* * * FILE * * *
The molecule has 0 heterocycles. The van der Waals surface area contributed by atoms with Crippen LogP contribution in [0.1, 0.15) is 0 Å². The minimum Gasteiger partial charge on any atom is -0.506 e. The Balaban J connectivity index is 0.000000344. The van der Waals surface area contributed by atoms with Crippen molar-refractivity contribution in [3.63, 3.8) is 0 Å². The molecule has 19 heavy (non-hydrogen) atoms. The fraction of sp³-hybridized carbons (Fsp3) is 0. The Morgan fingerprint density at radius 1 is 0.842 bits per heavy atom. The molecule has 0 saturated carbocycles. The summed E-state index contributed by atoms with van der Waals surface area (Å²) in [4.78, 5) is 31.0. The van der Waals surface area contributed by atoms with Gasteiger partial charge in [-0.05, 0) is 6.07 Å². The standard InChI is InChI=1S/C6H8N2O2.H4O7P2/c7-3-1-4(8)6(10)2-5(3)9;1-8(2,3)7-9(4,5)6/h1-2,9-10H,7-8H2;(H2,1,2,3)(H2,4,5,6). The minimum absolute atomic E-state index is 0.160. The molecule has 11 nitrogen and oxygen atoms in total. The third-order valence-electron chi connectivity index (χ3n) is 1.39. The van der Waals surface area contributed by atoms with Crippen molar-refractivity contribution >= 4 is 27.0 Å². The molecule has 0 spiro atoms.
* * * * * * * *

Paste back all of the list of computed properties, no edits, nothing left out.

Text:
The molecule has 0 heterocycles. The van der Waals surface area contributed by atoms with Crippen LogP contribution in [0.1, 0.15) is 0 Å². The minimum Gasteiger partial charge on any atom is -0.506 e. The Balaban J connectivity index is 0.000000344. The van der Waals surface area contributed by atoms with Crippen molar-refractivity contribution in [3.63, 3.8) is 0 Å². The molecule has 19 heavy (non-hydrogen) atoms. The fraction of sp³-hybridized carbons (Fsp3) is 0. The Morgan fingerprint density at radius 1 is 0.842 bits per heavy atom. The molecule has 0 saturated carbocycles. The summed E-state index contributed by atoms with van der Waals surface area (Å²) in [4.78, 5) is 31.0. The van der Waals surface area contributed by atoms with Gasteiger partial charge in [-0.05, 0) is 6.07 Å². The standard InChI is InChI=1S/C6H8N2O2.H4O7P2/c7-3-1-4(8)6(10)2-5(3)9;1-8(2,3)7-9(4,5)6/h1-2,9-10H,7-8H2;(H2,1,2,3)(H2,4,5,6). The minimum absolute atomic E-state index is 0.160. The molecule has 11 nitrogen and oxygen atoms in total. The third-order valence-electron chi connectivity index (χ3n) is 1.39. The van der Waals surface area contributed by atoms with Crippen molar-refractivity contribution >= 4 is 27.0 Å². The molecule has 0 spiro atoms.